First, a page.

A power controller 111 connected to a battery 112 supplies power to the driver 107 and the power on/off controller 108. The driver 107 supplies the drive current ID to the backlighting panel 102 depending on the optimal drive current setting data produced by the drive current controller 105. The processor 109 controls the driver current adjuster 106 according to the on/off timing. More specifically, when the photo sensor 103, the optimal brightness calculator 104 and drive current controller 105 are powered on, the drive current ID is varied depending on the calculated optimal brightness level. On the other hand, during a power-off period, the drive current ID is kept at a current corresponding to the latest optimal brightness level.

The optimal brightness calculator 104 calculates the optimal brightness level L using the following expression: L=L1 +(R-R1)(L2-L 1)/LOG(R2 -R1), where L1 is a reference brightness level at lowest performance of the photo sensor, L2 is a reference brightness level at highest performance of the photo sensor, R is an illumination level detected by the photo sensor, R1 is a minimum illumination level detected by the photo sensor, and R2 is a maximum illumination level detected by the photo sensor.

Referring to FIG. 2, when the power is turned on, the processor 109 outputs a trigger pulse to the timer 110 (step S201). The trigger pulse causes the timer 110 to be reset for an adjustable time period and start counting (step S202).

The processor 109 checks whether the timing pulse is received from the timer 110 (step S203). When receiving the timing pulse (YES in step S203). the processor 109 turns on the power ON/OFF controller 108 so that power is supplied to the photo sensor 103, the optimal brightness calculator 104 and the drive current controller 105 (step S204). This causes ambient illumination measurement and optimal brightness calculation. After the optimal drive current setting data has been set and held in the drive current adjuster 106 (step S205), the power ON/OFF controller 108 is turned off so that power is not supplied to the photo sensor 103, the optimal brightness calculator 104 and the drive current controller 105 (step S206). Subsequently, control goes back to the step S201 where the processor 109 outputs the trigger pulse to the timer 110.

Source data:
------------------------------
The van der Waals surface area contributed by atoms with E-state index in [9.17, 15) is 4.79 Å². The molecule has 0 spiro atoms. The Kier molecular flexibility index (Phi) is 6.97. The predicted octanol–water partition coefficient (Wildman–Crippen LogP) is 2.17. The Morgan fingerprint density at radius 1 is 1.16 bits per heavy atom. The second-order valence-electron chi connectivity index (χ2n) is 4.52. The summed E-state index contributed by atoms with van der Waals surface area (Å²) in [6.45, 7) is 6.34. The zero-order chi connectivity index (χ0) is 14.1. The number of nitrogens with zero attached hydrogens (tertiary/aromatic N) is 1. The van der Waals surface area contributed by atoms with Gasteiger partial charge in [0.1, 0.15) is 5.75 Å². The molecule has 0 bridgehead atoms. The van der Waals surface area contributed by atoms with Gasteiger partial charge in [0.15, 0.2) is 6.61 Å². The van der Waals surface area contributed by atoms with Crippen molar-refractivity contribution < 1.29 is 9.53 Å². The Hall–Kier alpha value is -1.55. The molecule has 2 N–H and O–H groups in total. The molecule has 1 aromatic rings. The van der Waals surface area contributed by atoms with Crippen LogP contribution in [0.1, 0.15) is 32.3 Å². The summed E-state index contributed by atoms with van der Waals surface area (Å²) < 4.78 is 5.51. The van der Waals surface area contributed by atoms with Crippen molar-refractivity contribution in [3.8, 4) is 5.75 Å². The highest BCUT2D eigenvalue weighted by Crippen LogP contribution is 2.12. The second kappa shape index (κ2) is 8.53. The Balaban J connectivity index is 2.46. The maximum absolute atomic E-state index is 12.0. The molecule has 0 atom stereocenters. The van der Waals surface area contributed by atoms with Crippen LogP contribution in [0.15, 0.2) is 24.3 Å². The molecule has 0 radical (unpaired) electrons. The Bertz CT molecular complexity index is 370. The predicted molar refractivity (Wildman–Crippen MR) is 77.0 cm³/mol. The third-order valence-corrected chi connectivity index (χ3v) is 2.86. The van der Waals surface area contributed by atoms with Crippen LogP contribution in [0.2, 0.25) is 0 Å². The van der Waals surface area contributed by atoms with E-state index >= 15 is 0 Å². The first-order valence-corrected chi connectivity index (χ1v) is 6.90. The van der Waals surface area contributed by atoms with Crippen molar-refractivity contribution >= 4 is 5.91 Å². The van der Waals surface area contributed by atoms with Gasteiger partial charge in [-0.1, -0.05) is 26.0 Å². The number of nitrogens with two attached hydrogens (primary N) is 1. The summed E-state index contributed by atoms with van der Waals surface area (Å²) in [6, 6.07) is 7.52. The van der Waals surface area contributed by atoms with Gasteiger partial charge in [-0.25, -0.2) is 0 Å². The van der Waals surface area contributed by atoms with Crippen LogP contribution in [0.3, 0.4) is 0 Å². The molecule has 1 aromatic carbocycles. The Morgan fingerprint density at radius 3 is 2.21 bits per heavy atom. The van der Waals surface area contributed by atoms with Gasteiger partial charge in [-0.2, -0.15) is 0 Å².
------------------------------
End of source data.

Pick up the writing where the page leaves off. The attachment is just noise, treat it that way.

In this manner, ambient illumination measurement and optimal brightness control are intermittently performed at the time intervals determined by the timer 110. An example of operation will be described hereinafter in detail.

As shown in FIG. 3, it is assumed that the timer 110 is reset for CMAX and the ambient illumination becomes higher with time (see b) and g) of FIG. 3).

When the processor 109 outputs a trigger pulse to the timer 110, the timer 110 is reset for the maximum count CMAX and starts counting (see f) of FIG. 3). When the timer 110 exceeds the maximum count CMAX, the timer 110 outputs the timing pulse (see c) of FIG. 3). When receiving the timing pulse, the processor 109 turns on the power ON/OFF controller 108 so that power is supplied to the photo sensor 103, the optimal brightness calculator 104 and the drive current controller 105 (see d) and e) of FIG. 3). The optimal brightness calculator 104 calculates an optimal brightness level depending on the ambient illumination detected by the photo sensor 103. When the optimal drive current setting data has been set and held in the drive current adjuster 106, the driver 107 supplies the optimal drive current ID to the backlighting panel 102. At the same time, the power ON/OFF controller 108 is turned off so that power is not supplied to the photo sensor 103, the optimal brightness calculator 104 and the drive current controller 105 (see d) and e) of FIG. 3).

In this manner, ambient illumination measurement and optimal brightness control are intermittently performed at the time intervals determined by the timer 110. With varying in ambient illumination, the brightness of the backlighting panel 102 becomes higher or lower so as to improve the screen's legibility.

Patent Citations
Cited PatentFiling datePublication dateApplicantTitle
US4487481 *Mar 20, 1981Dec 11, 1984Epson CorporationBacklighted liquid crystal display
US4760389 *Nov 20, 1986Jul 26, 1988Hosiden Electronics Co. Ltd.Transmitting type display device
US5093654 *May 17, 1989Mar 3, 1992Eldec CorporationThin-film electroluminescent display power supply system for providing regulated write voltages
US5225822 *Sep 21, 1992Jul 6, 1993Sharp Kabushiki KaishaLiquid crystal display system with variable backlighting for data processing machine
US5315695 *Jun 24, 1991May 24, 1994Kabushiki Kaisha ToshibaPersonal computer capable of altering display luminance through key operation
US5337073 *Jul 13, 1992Aug 9, 1994Nec CorporationPortable radio equipment with a display back-lighting function
US5363223 *Nov 27, 1992Nov 8, 1994Shaye Communications LimitedIllumination of displays with control which switches illuminator in response to changes in the display
US5406305 *Jan 18, 1994Apr 11, 1995Matsushita Electric Industrial Co., Ltd.Display device
US5747938 *May 22, 1995May 5, 1998Norand CorporationAutomatic control electroluminescent backlight panel
US5760760 *Jul 17, 1995Jun 2, 1998Dell Usa, L.P.Intelligent LCD brightness control system